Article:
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  • Sapphire - September's Birthstone
  • Post author
    Sandra Jeffs

Sapphire - September's Birthstone

Sapphire - Care and Purchase                          

 For centuries sapphire was prized by royalty. It is in the corundum family of gemstones, the second hardest gemstone at 9.5 on the MOHS scale, and when it is red, it is called ruby due to the presence of chromium in the stone. The other shades of corundum are all sapphire and come in yellow, orange, pink, white, purple, green, black and, of course, blue. In blue, sapphire brings order, harmony and the ability to see to the truth of things. Black sapphires are mainly mined in Australia and are not expensive.

 

 Sapphires can be found in many countries: Sri Lanka, Cambodia, Madagascar, Tanzania, Burma, Thailand, Australia and in the United States, in Montana. Montana sapphires are highly prized, along with Sri Lankan, Thai, and Burmese sapphires. A light salmon colored sapphire is called “padparadscha” and is treasured by gem connoisseurs. Padparadscha is the rarest form of sapphire in the world today.

Buying: red spinel can often be passed off to a buyer as ruby and blue spinel can be passed off as sapphire. Spinel grows in the same situations and alongside corundum, so  in the past, traders thought they were the same stone. Now that we can check the chemical composition, we know that they are not the same. Spinel is only 7.5-8 on the MOHS scale while ruby and sapphires are 9.5 which is a  much harder stone. Only a diamond is harder than a sapphire or a ruby.

Because sapphire is an expensive gemstone, purchase from reputable dealers and ask for a gemstone certificate issued by either GIA, AGTA-GTC, SSEF, GAAJ, CISGEM, OR GIT. This certification costs the dealer to provide but it assures every one of the authenticity of the gemstone.

Ask if the gemstones were mined ethically without using child labor or in conflict areas. Child labor is often used in Madagascar, so sapphires originating from there should be avoided or certified as “conflict free.”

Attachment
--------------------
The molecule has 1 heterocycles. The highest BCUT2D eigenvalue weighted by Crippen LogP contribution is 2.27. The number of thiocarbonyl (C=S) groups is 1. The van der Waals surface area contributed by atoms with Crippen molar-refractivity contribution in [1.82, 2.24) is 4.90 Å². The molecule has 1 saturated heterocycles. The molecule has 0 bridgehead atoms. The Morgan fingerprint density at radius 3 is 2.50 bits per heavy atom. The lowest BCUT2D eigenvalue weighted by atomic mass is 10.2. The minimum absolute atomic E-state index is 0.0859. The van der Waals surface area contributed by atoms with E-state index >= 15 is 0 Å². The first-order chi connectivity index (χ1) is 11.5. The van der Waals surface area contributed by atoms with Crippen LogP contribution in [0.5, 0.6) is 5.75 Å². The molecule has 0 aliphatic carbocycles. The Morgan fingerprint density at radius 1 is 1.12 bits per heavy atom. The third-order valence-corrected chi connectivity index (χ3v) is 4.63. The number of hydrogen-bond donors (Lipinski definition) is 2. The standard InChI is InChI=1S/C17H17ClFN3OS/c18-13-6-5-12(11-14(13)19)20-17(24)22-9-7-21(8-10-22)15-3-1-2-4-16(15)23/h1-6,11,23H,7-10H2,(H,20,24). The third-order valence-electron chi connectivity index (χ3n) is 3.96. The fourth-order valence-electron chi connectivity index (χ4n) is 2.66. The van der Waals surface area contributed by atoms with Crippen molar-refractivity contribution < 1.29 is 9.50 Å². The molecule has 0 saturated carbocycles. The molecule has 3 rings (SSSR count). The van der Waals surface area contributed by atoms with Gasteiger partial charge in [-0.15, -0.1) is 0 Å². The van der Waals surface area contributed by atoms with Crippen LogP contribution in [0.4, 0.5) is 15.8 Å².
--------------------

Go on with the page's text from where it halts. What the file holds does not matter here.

Caring for Sapphire Jewelry:

  • Just like with any expensive gemstone, put your jewelry on last, after you have finished putting on your makeup and have applied hairspray, so that any harsh chemicals will not harm your jewelry.

  • Even though sapphires are very hard, they can still become scratched or lose their luster when doing some activities. Take off your jewelry before cleaning or washing or gardening.

  • Check any prong set jewelry for loose stones and take the piece to a jeweler to tighten the setting if it is loose. You would not want the stone to fall out of its setting. In fact, once a year is a good time to take your expensive jewelry to a jeweler to clean them professionally and to check the settings.

  • Sapphires can be cleaned by dipping them into lukewarm water (only lukewarm, not hot water) with mild detergent. Let them sit for a minute and then brush them with a very soft brush. Rinse in clear lukewarm water and tap them dry with a soft cloth. Clean them regularly, even if you haven’t worn them for a while. With care, you can maintain your gorgeous stones for a lifetime.

  • Store each of your jewelry pieces in separate compartments in a jewelry box and wrap each in clean muslin cloths to protect them.

Meaning: Sapphire is a “Stone of Wisdom,” of the divine. It helps with prophecy and was valued by royalty. It was used to protect from disease and was used to discover fraud and deception. It helps increase concentration and to understand the deeper meanings of self. This stone helps create a clear mind and brings better learning. It is a stone to discover fraud and deception.

  • Post author
    Sandra Jeffs

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